How To Build A Content Marketing Strategy

By Alicia Lapann on August 07, 2020

Creating an inbound content strategy for your business?


To become and remain a trusted, highly trafficked publication in your industry, you need to develop a content marketing strategy that balances:

  • User Demand: Volume, difficulty, and intent data from multiple sources, such as email, organic search, and social media. 
  • Subject Matter Expertise: Acknowledgement of the areas you’re expected – and qualified – to speak on.
  • Sales Enablement: Tie-ins with your product and sales teams’ goals to generate ROI from your content. 

Good content marketing aligns user wants and wishes with stakeholder goals. This means moving away from the strategy of blogging about what you think will resonate with your audience and using data to support your content strategy while setting up clear conversion paths for your readers. 

Your marketing mix is likely composed of both paid and organic initiatives, which makes complete sense. There is an abundance of marketing channels that only require spend for the people and software used to create them, such as blog posts, organic social media content, and video marketing.




Legitimizing a content strategy is a big step for a business, but it’s one that pays off. But don’t believe us at our word – we’ve got the numbers to back this claim up:

  • 72% of marketers say content marketing has increased leads (source).
  • 70% of marketers are actively investing in content marketing (source).
  • Approximately 60% of marketers say content marketing is “very” or “extremely” important (source).
  • Content marketing costs 62% less than traditional marketing, but generates 3x the leads (source).

So, how exactly can a company formulate its content strategy, scale output, and connect content marketing activity to tangible sales and ROI numbers?

In this article, we’ll highlight how to do just that.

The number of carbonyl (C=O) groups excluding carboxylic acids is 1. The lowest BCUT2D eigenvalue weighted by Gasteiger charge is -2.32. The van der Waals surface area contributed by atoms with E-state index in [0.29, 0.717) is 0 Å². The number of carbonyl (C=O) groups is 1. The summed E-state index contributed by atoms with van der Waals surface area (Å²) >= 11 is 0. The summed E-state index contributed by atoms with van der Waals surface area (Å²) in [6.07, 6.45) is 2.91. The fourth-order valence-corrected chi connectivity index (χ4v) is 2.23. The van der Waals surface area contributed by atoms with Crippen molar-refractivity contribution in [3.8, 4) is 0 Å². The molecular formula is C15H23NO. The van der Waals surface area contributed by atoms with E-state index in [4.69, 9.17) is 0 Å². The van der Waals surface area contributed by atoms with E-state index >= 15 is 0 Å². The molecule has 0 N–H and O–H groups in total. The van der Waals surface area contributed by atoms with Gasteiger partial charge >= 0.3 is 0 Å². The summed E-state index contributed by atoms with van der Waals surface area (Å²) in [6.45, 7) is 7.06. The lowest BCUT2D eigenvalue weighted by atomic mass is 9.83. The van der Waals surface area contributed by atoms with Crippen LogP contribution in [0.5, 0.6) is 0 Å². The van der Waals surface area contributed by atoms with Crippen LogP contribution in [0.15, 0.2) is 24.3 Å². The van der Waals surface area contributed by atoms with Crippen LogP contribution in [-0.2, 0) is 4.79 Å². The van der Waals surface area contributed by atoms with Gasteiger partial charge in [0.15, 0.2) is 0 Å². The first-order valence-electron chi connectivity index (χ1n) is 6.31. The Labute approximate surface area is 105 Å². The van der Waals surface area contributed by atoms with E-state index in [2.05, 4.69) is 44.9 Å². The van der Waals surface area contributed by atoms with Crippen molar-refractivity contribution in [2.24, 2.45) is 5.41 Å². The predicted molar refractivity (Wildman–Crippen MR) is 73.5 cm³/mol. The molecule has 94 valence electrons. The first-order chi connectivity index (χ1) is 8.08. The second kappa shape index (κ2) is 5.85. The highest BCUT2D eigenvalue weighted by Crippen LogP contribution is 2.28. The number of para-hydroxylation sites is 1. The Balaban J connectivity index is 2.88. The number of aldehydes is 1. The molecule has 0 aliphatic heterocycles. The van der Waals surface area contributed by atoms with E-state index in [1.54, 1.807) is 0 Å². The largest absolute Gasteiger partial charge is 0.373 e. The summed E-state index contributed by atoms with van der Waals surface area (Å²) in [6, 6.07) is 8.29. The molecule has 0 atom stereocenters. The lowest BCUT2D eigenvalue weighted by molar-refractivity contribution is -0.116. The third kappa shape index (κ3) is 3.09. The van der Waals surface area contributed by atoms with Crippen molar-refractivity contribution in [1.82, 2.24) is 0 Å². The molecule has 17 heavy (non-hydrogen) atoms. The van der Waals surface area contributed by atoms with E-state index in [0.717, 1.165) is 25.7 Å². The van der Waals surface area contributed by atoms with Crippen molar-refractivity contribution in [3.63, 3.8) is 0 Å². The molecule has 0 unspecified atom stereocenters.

A Step-by-Step Guide to Creating an Inbound Marketing Content Strategy


What is a Content Strategy?


A content strategy is a company’s process for planning, creating, publishing, and analyzing content. Marketers strategically align their companies’ content to different stages of the buyer’s journey and the goals (also known as “jobs to be done”) associated with each stage. An effective content strategy incorporates multiple formats, including video, ebooks, blog posts, interactive content, case studies, infographics, whitepapers, and podcasts. 


How to Build a Content Strategy That Drives Leads


It’s one thing to plan and execute a content strategy. It’s another thing entirely to develop a content strategy that’s intentionally designed to generate leads for sales with content that speaks to your buyer personas in the right way at the right time. 

Here’s our recommended framework for taking your content strategy to the next level.

Free Download: Content Marketing Checklist


Step 1: Determine Your Goals


Gone are the days of blogging for the sake of blogging. Elevating a content strategy requires setting goals and holding your team accountable for hitting them. 

Every piece of content you produce should have a goal in at least one of the following areas. Read on to learn more about the common goals in content marketing (and how your business can set them).




Your goals here should be based on monthly search volume from an SEO tool like SEMRush or ahrefs. Each post should have an individual traffic goal, leading up to your blog’s overall traffic goal. 

As your blog gains credibility in the form of domain authority, you can expect traffic to increase over time, so be sure to factor organic and audience growth over time.




This goal is ideal for content offers, such as eBooks and templates, in addition to multimedia content like podcasts. Goals should be based on existing download metrics. Establish a baseline standard, improvement goal, and approach for implementation and testing.


Net New Leads, Contacts Generated, and Conversion Rate


A more granular level of downloads/submissions, this goal ultimately serves into larger company goals such as revenue and closed deals, as generating qualified contacts is an essential cog in the inbound methodology.  

These goals are typically based on reverse engineering from these larger company goals. For example, if the sales team needs 1,000 closed deals by the end of the year, and their close rate is 1%, then you need to produce 100,000 qualified leads to meet that goal.


Attributable Revenue